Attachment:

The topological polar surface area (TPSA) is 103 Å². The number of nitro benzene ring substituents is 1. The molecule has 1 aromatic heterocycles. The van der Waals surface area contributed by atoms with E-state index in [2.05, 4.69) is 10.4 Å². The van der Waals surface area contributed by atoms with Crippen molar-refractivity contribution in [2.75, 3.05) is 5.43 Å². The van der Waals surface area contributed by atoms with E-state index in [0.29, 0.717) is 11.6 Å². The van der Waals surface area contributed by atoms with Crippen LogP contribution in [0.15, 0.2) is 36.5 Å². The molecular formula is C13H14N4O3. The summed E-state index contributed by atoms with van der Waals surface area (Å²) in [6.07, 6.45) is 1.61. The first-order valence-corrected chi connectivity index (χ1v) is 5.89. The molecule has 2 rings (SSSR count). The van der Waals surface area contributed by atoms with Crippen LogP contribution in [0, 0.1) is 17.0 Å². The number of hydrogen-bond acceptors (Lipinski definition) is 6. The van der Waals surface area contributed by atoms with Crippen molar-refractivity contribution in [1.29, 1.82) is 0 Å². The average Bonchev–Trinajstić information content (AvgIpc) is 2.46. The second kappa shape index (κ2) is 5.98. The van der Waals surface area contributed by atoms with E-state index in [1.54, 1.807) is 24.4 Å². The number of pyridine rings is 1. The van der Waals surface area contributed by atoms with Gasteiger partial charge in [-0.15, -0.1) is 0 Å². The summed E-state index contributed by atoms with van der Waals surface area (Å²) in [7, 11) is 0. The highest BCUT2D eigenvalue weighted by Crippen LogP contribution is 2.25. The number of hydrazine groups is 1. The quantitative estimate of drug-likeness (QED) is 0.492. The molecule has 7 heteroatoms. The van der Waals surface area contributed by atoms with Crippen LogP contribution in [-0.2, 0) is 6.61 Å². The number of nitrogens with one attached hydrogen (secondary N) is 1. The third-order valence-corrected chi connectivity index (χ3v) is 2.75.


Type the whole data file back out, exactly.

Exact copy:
The topological polar surface area (TPSA) is 103 Å². The number of nitro benzene ring substituents is 1. The molecule has 1 aromatic heterocycles. The van der Waals surface area contributed by atoms with E-state index in [2.05, 4.69) is 10.4 Å². The van der Waals surface area contributed by atoms with Crippen molar-refractivity contribution in [2.75, 3.05) is 5.43 Å². The van der Waals surface area contributed by atoms with E-state index in [0.29, 0.717) is 11.6 Å². The van der Waals surface area contributed by atoms with Crippen LogP contribution in [0.15, 0.2) is 36.5 Å². The molecular formula is C13H14N4O3. The summed E-state index contributed by atoms with van der Waals surface area (Å²) in [6.07, 6.45) is 1.61. The first-order valence-corrected chi connectivity index (χ1v) is 5.89. The molecule has 2 rings (SSSR count). The van der Waals surface area contributed by atoms with Crippen LogP contribution in [0, 0.1) is 17.0 Å². The number of hydrogen-bond acceptors (Lipinski definition) is 6. The van der Waals surface area contributed by atoms with Crippen molar-refractivity contribution in [1.29, 1.82) is 0 Å². The average Bonchev–Trinajstić information content (AvgIpc) is 2.46. The second kappa shape index (κ2) is 5.98. The van der Waals surface area contributed by atoms with E-state index in [1.54, 1.807) is 24.4 Å². The number of pyridine rings is 1. The van der Waals surface area contributed by atoms with Gasteiger partial charge in [-0.15, -0.1) is 0 Å². The summed E-state index contributed by atoms with van der Waals surface area (Å²) in [7, 11) is 0. The highest BCUT2D eigenvalue weighted by Crippen LogP contribution is 2.25. The number of hydrazine groups is 1. The quantitative estimate of drug-likeness (QED) is 0.492. The molecule has 7 heteroatoms. The van der Waals surface area contributed by atoms with Crippen LogP contribution in [-0.2, 0) is 6.61 Å². The number of nitrogens with one attached hydrogen (secondary N) is 1. The third-order valence-corrected chi connectivity index (χ3v) is 2.75.